Based upon the stage play of the same name, Ghost Stories is a look into the psychological side of classic horror, whilst using brilliant British talent to show off the adaptability of modern day culture.
Professor Phillip Goodman (Andy Nyman) is a man with a point to prove against spiritualists and fakers. Yet when his former scientific hero, Charles Cameron, informs him of three unexplained cases that disprove his theories, Goodman knows he must investigate.
Ghost Stories, does not, and will not have a hugely broad appeal. It is not a film looking to fill out screenings, terrifying each member of the audience, instead it is a much more quaint and uneasy look at modern horror.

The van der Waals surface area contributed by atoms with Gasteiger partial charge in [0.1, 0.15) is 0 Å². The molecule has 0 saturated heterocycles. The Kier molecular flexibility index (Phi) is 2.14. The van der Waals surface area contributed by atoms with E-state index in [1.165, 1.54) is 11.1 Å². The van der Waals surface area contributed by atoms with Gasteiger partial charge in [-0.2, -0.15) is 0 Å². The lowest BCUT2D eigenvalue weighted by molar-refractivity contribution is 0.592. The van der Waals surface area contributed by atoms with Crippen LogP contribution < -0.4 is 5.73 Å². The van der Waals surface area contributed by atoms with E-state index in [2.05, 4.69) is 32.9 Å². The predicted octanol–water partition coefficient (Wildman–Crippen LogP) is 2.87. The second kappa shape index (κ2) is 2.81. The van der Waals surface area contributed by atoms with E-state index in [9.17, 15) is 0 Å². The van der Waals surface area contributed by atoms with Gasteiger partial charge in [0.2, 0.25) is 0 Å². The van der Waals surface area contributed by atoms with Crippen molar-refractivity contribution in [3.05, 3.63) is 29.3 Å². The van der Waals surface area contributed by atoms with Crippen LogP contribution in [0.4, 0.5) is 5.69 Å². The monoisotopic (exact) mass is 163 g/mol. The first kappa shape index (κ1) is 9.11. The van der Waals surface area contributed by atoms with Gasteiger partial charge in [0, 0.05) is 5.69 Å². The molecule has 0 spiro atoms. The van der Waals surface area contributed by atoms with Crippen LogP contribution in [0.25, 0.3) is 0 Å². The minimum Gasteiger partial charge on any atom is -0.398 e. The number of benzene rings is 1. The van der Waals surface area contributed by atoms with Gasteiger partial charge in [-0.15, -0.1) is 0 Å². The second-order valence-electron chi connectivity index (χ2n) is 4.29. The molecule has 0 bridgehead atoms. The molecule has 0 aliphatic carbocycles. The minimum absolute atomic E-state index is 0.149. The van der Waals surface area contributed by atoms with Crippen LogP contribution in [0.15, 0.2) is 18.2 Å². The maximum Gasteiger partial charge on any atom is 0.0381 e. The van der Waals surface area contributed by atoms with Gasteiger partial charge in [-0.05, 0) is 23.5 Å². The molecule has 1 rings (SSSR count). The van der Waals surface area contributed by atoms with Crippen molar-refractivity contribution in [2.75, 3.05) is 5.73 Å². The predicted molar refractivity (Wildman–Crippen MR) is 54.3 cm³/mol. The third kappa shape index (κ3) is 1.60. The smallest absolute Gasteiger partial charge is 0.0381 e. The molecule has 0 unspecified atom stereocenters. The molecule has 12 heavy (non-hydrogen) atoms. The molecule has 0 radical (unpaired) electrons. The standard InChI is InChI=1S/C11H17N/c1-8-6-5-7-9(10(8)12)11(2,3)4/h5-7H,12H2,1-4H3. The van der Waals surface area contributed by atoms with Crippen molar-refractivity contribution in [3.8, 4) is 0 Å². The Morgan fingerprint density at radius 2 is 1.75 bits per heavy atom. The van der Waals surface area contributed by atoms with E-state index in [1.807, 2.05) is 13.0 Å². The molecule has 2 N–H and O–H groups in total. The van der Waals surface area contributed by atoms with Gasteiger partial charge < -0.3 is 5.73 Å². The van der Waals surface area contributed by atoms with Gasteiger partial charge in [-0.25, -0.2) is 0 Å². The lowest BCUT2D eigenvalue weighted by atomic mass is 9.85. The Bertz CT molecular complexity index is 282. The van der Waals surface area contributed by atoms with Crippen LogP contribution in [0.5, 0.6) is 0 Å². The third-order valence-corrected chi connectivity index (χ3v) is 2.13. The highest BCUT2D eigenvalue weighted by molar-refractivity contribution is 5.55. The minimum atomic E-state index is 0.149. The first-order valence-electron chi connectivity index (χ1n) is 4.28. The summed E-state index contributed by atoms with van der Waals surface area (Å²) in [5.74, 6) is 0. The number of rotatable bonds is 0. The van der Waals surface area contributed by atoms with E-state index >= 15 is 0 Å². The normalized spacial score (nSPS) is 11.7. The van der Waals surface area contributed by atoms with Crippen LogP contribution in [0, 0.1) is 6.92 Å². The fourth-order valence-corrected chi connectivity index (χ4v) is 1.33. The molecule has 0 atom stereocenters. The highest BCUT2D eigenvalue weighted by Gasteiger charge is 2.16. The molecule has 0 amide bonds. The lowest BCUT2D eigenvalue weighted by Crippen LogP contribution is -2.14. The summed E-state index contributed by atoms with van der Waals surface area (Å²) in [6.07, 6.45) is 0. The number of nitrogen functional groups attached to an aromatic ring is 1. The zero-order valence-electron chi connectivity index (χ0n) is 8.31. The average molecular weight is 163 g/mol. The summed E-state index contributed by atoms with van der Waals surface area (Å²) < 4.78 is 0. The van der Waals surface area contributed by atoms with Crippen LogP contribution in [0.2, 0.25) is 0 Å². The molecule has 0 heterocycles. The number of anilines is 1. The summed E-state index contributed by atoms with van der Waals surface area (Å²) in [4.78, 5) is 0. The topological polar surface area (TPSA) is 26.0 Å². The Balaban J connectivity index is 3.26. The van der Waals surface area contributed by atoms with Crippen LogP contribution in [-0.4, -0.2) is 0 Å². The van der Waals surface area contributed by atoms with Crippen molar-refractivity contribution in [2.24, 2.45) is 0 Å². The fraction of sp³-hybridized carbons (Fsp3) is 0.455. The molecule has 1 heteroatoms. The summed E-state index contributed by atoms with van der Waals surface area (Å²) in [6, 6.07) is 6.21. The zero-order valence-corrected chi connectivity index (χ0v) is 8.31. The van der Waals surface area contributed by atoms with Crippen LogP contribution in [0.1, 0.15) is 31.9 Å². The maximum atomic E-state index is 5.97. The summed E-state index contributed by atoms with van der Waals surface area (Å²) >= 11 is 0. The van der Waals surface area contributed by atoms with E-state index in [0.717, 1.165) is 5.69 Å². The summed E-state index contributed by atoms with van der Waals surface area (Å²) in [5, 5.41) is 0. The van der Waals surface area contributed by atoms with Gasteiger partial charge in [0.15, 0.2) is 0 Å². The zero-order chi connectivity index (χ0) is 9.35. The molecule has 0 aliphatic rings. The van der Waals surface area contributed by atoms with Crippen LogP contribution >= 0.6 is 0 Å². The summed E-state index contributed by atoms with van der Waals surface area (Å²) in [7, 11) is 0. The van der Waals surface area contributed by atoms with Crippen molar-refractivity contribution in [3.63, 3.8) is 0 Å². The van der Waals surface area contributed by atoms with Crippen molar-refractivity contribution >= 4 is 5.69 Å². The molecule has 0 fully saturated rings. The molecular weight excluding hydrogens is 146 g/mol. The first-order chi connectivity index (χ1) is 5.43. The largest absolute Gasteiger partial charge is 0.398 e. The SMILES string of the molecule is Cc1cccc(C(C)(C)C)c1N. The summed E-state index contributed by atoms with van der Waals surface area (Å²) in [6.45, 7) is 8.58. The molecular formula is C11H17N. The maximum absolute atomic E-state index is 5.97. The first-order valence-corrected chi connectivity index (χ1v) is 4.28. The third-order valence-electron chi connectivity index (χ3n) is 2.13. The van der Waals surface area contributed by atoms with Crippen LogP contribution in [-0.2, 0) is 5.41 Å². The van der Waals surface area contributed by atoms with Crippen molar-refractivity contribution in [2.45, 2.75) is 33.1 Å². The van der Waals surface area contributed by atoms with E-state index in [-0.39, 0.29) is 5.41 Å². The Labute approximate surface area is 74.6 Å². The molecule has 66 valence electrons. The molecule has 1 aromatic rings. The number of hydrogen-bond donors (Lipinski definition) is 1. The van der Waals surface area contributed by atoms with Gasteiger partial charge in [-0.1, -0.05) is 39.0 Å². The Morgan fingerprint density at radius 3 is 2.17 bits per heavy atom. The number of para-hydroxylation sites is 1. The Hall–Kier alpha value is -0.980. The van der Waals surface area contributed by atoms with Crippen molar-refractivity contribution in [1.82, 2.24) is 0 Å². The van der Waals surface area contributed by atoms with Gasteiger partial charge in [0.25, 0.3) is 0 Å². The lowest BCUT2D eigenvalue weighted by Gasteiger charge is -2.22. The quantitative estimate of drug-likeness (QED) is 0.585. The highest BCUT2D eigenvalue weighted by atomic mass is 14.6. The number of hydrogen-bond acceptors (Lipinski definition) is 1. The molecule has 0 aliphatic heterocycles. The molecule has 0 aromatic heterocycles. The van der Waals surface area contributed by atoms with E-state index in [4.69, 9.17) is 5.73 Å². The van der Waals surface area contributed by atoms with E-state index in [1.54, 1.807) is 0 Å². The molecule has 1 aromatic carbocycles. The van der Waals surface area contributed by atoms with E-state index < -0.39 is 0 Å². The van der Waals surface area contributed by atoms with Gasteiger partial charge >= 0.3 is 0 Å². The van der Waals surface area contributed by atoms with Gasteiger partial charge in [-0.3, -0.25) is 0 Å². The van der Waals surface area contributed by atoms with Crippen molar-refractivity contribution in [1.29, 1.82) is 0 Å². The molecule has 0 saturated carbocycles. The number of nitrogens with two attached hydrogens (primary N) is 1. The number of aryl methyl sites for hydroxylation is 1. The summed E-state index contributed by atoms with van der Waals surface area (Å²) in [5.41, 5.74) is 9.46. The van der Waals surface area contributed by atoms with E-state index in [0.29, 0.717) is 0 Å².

Often stage to screen adaptations fall short due to the expansion process scaling upwards badly, however, there is a clear understanding of that here. Ghost Stories accepts its roots, and uses them to show its psychological prowess. It isn’t a cinematic masterpiece, but it does enough to make the screenplay and plot work on the big screen.
There are some wonderfully creepy performances from Martin Freeman and Alex Lawther who’s small roles fit well into the anthology style that Ghost Stories uses. It feels very much like a collaborative effort, with the ideas behind the horror coming across as very real even if they aren’t particularly believable.